Stripping some of the Governor’s interim appointment power

S.1 would undercut the Governor’s power to make interim appointments when the legislature is not in session. If this bill becomes law, the Governor will not be able to make any interim appointments if a) the office became vacant before the previous legislative session, or b) if the Senate rejected his previous appointee. This creates […]

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S.1128 – ORS may request circuit court for release of V.C. Summer documents

This joint resolution would allow the executive director of the Office of Regulatory Staff (ORS) to file for a circuit court order requiring V.C. Summer documents and/or witnesses to be produced. It should also be noted that ORS already has authority to require – under oath – the production of documents and witnesses. While state […]

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S.1112 – Shortening session by one month

This bill would shorten the legislative session by around four weeks. Instead of ending on the second Thursday in May, it would end on the second Thursday in April. All other related deadlines would also be moved up a month. For instance, deadline for the budget’s passage in the House would be February 28 instead […]

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The Gas Tax Hike Passed. Now What?

IF YOU WANT TO HOLD TRANSPORTATION POLICYMAKERS ACCOUNTABLE, HERE’S HOW. After three years of effort, lawmakers raised the gas tax (and a host of related taxes and fees). In the process they slightly altered the structure of the Department of Transportation, but the changes don’t amount to the kind of restructuring that would ensure accountability: […]

Ending Legal Corruption – A Progress Report

WHERE DO WE STAND ON ETHICS REFORM? Since the Policy Council released its eight-point reform agenda in 2013, several lawmakers have been indicted and the General Assembly has passed a number of incremental reforms. Corruption flourishes in the combination of concentrated power and secrecy. In South Carolina, the bulk of state power is firmly in […]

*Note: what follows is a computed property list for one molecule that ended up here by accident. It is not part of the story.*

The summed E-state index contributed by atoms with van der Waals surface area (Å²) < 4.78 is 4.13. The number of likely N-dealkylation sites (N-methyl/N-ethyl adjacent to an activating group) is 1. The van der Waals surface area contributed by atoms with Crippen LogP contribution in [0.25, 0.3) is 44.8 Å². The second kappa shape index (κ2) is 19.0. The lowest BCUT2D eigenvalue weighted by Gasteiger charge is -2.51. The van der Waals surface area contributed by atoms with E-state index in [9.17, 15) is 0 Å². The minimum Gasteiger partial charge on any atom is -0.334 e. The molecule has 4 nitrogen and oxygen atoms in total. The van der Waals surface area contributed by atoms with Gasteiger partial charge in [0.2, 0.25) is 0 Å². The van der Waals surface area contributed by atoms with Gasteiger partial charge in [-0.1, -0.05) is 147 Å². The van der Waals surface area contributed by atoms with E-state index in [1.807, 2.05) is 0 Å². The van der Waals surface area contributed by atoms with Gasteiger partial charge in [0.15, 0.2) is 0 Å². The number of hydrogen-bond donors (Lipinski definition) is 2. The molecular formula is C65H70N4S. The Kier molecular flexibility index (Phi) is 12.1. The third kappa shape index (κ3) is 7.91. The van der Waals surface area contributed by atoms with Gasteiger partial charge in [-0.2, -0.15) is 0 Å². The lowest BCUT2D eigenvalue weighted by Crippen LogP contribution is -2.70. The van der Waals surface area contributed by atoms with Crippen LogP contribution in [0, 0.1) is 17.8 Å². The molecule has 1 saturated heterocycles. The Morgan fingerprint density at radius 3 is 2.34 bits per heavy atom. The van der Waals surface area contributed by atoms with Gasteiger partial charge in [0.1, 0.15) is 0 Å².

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‘Reform’ to State Pension System Now the Law

SOUTH CAROLINA’S ‘PENSION DEFICIT DISORDER’ HASN’T BEEN SOLVED On April 25, Gov. Henry McMaster signed a bill intended to reform South Carolina’s pension system. The bill, now a law, raises more money for the system but doesn’t so much reform the system as put more money into it and mostly leave it alone. Here are […]

Tightening (?) Income Disclosure Laws

LEGISLATION WOULD TIGHTEN SOME REQUIREMENTS FOR STATEMENTS OF ECONOMIC INTEREST — AND LOOSEN OTHERS Late in March, House Republicans, including Speaker Jay Lucas, sponsored a bill requiring increased disclosure on elected officials’ statements of economic interest. On its face, the legislation seems to tighten disclosure laws pretty significantly. The main items: (1) Officials would be […]

S.256 – Legislative Delegations may Remove Their Appointees or Recommendations

S.256 would allow the county legislative delegations to remove their appointees or recommendations for appointment for neglect of duty, misconduct, or malfeasance. While the ability to remove appointments for cause is a necessary accountability measure, it fails to deal with the real problem. True reform would be to a) eliminate special purpose districts altogether, and […]

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S.386 – Constitutional Amendment to Have Justices Appointed, Eliminating Judicial Merit Selection Commission

S.386 would amend the state constitution by having the governor appoint the Supreme Court, Court of Appeals, and Circuit Court judges rather than having them elected by the legislature. The bill would also strike from the state constitution the language establishing a Judicial Merit Selection Commission (JMSC) to screen and nominate judicial candidates. Finally, the […]

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S.370 – Constitutional amendment making judges gubernatorial appointment

S.370 would amend the state constitution by having the governor appoint Supreme Court justices, Court of Appeals, and Circuit Court judges rather than having them elected by the legislature. It would also prohibit former legislators from applying for judicial office unless they have been out of office for at least two years, rather than allowing […]

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